ICTpost Health IT Bureau
Usability and reliable connectivity is critical in the widespread adoption of connected medical devices. The ability for patients and providers to collect, access, and share data seamlessly, regardless of the product brand or wireless connection, will increase confidence and the application of connected medical devices, thereby helping consumers and providers better manage personal health and wellness.
The network connectivity is a major component of rural e-Health setup. So far it has been the most difficult and expensive to manage. In a sparsely populated area, it becomes very expensive to use wireline technologies, and cellular phone companies cannot recoup their investments. However, global R&D is producing some innovative technologies which can address these pressing issues.
The vital component of e-Health is mobile hardware, which can be taken into patient’s dwellings and has support for network access, software for accessing records with some decision support built in, reliable network which is low cost and connects mobile workers to the central base or a national grid, and most importantly the power source, for providing electricity in remote areas.
There are more encouraging examples in the Indian context. Voxiva is piloting projects in India, after successful deployment in Peru and other developing countries. They are promoting the use of phones instead of PCs to enter healthcare information at remote rural sites. This system can be used to enter basic patient information or any disease outbreak warnings by just calling-in.
Researchers at IIT Chennai are working towards deploying Internet kiosks in villages. A combination of wireline and wireless systems would enable connectivity with central servers and data storage. Using thin clients, users can access a central server and provide connectivity to business applications, Internet and e-mail. The project would involve local entrepreneurs to operate and manage these kiosks and earn profit over services delivered through them. A similar model has been successfully demonstrated by ITC’s e-choupal project.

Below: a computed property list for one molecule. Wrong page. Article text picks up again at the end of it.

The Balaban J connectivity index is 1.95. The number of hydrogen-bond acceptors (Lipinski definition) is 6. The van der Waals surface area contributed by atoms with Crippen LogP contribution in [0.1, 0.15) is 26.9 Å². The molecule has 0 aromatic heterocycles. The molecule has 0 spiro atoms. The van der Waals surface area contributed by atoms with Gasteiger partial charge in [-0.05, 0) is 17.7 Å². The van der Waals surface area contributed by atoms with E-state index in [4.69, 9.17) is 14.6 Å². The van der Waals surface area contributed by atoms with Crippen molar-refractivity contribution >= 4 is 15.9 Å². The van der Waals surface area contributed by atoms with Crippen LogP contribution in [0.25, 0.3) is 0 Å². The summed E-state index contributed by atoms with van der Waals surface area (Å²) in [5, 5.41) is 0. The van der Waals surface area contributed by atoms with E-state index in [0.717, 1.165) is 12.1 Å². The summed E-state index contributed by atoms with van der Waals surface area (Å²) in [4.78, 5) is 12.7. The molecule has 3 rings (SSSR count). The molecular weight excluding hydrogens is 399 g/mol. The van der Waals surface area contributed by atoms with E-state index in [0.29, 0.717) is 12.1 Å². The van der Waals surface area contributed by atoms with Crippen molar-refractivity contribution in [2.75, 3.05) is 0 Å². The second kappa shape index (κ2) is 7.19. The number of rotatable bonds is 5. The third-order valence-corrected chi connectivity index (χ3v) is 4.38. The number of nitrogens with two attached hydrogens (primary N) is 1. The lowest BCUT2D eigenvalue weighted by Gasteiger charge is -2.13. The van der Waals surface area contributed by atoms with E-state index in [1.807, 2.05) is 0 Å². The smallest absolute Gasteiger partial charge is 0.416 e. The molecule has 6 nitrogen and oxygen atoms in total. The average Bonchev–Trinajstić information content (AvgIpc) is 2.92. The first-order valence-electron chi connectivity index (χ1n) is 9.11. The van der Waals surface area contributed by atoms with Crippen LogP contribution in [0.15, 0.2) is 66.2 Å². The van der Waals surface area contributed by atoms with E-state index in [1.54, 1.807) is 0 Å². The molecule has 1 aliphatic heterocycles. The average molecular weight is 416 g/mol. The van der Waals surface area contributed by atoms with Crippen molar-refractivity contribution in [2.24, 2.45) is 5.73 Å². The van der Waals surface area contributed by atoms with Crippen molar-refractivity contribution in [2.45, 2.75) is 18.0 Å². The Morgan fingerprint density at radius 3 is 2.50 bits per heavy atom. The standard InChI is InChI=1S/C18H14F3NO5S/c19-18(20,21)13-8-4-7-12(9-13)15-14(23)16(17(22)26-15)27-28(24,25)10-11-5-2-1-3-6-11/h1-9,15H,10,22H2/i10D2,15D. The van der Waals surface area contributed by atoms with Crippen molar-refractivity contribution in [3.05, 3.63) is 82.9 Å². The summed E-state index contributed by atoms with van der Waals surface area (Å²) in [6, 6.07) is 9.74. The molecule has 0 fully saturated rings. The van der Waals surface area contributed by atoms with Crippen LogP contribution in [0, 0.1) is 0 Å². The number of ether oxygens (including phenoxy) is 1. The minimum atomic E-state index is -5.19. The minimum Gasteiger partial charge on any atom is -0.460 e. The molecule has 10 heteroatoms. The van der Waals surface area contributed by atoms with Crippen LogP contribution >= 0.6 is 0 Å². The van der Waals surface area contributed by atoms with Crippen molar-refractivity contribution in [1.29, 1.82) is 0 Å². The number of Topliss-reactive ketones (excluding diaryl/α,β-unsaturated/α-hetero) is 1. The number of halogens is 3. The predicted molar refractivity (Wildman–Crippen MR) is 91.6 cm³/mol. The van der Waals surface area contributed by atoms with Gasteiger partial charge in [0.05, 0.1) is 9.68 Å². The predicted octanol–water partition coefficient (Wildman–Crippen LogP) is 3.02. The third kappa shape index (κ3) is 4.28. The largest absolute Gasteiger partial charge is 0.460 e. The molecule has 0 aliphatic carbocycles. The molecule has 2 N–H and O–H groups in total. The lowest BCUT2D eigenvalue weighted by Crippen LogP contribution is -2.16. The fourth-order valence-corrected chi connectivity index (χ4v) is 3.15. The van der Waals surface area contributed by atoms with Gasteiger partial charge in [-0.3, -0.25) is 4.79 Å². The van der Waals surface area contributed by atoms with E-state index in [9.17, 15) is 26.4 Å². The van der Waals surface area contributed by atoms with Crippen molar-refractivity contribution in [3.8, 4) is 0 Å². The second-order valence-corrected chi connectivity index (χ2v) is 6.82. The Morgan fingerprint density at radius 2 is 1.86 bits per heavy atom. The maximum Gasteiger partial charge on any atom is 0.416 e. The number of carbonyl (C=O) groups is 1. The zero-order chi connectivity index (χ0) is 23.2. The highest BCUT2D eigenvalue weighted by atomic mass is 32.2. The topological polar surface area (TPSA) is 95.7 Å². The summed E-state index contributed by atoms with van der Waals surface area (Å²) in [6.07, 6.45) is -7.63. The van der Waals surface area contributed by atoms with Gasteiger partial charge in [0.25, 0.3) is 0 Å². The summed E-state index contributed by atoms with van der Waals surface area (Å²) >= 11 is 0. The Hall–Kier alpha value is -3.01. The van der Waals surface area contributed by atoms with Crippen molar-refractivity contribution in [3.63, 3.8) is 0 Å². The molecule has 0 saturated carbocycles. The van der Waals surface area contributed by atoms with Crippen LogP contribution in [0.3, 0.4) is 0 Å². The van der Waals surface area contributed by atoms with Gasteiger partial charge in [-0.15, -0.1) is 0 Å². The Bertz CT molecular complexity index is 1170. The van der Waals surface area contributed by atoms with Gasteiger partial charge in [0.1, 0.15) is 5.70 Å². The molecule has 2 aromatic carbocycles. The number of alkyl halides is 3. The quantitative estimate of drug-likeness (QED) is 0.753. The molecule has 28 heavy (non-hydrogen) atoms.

How to power change
The biggest challenge is not the hardware and software, but the policy and practices within health care systems. There are still challenges in finding the right place to use these technologies in health care, challenges in policy and payment for providers who wish to participate, and challenges in making it easy for providers to fully leverage these technologies for their patients. Consumers are way ahead of their providers and health systems in the use of this technology.
Lack of reliable and quality electricity is an infrastructural bottleneck in rural areas of developing economies like India. Every technology deployment has to address the power requirements before it can be made sustainable. The problem is acute for mobile devices since they are unable to utilize many of the available alternative energy sources. Also, the options have to be cost effective to be successful. Both solar power and fuel cells could be ruled out for this reason. Some concepts that are available include:
There are many technologies that are either in research stage or pilot testing phase, which can address any of the four components for rural e-Health in emerging economies. Any integrator who could bring these technologies together around an e-Health application would not only be able to provide quality healthcare delivery to millions of people, but would also lay the foundation of a medical communication network. This requires high initial capital investment, collaboration with multiple agencies, clear ROI assumptions and measurable project outcomes. It is right to assume that with the limited healthcare-IT deployment in urban centers, it is very difficult to push it in the rural centers. But the fact is the potential benefit of e-Health in a medically underserved area is much greater, so as to justify the investment. email@example.com